THIS is a momentous day in News Shopper’s history as we publish our 2,500th edition.
As London’s oldest free newspaper we printed our first edition and delivered it through your letterbox way back in 1965. Some of you may be able to remember that day, but others will not have been born.
To help celebrate this remarkable milestone we are recalling the middle year of the swinging sixties.
So whether you were born or not, sit back and enjoy a stroll down memory lane to the day News Shopper was born.
Andrew Parkes, editor, News Shopper
Back to 1965
Historian BOB OGLEY looks back at the events of 1965, the year NEWS SHOPPER was born.
News Shopper was born in 1965 in the middle of a ‘youth revolution’, an economic boom and the start of what most people hoped would become a classless society.
The slums of south London were giving way to high rise, affordable homes and a new authority was about to bully its way onto the administrative stage.
The year began with a knighthood for Stanley Matthews, the first footballer to be so honoured, and the death of Sir Winston Churchill, whose lying in state in Westminster Hall prompted British Rail to lay on hundreds of extra trains as people flocked to pay their respects.
Stan Laurel also died in January.
Known among his friends in south London as Stanley Jefferson and by the rest of the world as the comic partner of Oliver Hardy, he had earned thousands from his many films.
But not as much as actor Roger Moore, who lived for many years at The Mount, Bexleyheath, with his wife, Dorothy Squires.
In 1965 he was reported to be earning an astronomical £2,000 a week.
On April 1, the newly-formed and controversial Greater London Council came officially into being.
Not only had it taken over such historic towns as Bromley, Greenwich and Bexley but it had also extended its greedy fingers into the real countryside to gather in the idyllic villages of Knockholt, Downe and Farnborough.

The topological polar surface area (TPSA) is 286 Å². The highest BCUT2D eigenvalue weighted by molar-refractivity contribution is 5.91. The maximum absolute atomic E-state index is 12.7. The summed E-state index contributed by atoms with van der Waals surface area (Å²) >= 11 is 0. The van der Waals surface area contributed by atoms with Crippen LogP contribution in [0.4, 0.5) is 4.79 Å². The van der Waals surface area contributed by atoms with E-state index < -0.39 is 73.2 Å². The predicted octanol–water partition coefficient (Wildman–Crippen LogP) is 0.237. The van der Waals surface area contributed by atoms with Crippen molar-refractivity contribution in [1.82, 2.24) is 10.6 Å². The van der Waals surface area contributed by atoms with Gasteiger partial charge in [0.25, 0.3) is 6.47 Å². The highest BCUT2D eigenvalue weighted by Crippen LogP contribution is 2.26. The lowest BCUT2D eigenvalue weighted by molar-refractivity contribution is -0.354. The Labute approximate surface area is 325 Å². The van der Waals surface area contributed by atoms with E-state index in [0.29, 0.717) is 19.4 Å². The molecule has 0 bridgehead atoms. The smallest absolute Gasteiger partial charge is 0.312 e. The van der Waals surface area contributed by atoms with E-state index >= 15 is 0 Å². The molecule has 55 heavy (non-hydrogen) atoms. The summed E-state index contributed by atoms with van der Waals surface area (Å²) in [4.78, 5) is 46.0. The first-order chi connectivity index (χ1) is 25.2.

Readers of the newly-published News Shopper had much to say about this and, in particular, how ‘Little Bromley’ had merged with Beckenham, Orpington, Chislehurst, Sidcup and Penge to become ‘Big Bromley’ with 39,266 acres — the largest of the 32 boroughs in the new authority.
A jury at the Old Bailey cleared Ronnie and Reggie Kray of running a protection racket in the East End to the great surprise of the criminal fraternity of south London.
But for them there was better news coming from Westminster, where the House of Lords approved the bill to abolish hanging.
In the summer of 1965, the many publicans in our London boroughs had a great deal to say (much of it unprintable) about a new law for motorists who enjoyed a drink, as the government introduced a legal blood alcohol limit for motorists.
However, there was good news for Bexley, with the appointment of their shoulder-shaking MP as leader of the Conservative party.
Ted Heath, 49, and the youngest leader for 100 years, beat Reginald Maudling and Enoch Powell in a poll and said his first task was to restore party morale.
Figures released that year showed Coronation Street was still the most popular TV series, while fellow ITV programme Ready Steady Go was the most influential live music show.
The Beatles were as popular as ever and so was a rock group called the Rolling Stones, formed three years earlier by Dartford-born Mick Jagger and Keith Richards, along with Brian Jones.
Other groups topping the hit parade in 1965 included the Moody Blues, Righteous Brothers and The Kinks.
Other successful films on the south London Odeon circuit were The Carpetbaggers and How The West Was Won.
It was a busy year for estate agents with homes changing hands frequently.
An imposing four-bedroom detached family residence in Chislehurst, complete with central heating, a tennis court and one acre of garden, sold for £12,250.
Detached bungalows with four bedrooms were on sale for £7,975 and a semi-detached close to the shops in Bromley was on the market for £3,750.
Chiesmans of Lewisham was advertising Caprice three-piece suites for 78 guineas and a Harris Tweed sports jacket for 29s 11d.
Those who could afford such luxury items could possibly also manage to buy a 1962 Jaguar 3.5 automatic with radio and safety belts for a mere £875, while a new Morris 1100 was on sale for just £585.
l If you have a story, photograph, letter or an anecdote to pass on, write to me at Bob Ogley, News Shopper, Mega House. Crest View Drive, Petts Wood, Kent BR5 1BT or email firstname.lastname@example.org
You can also visit frogletspublications.co.uk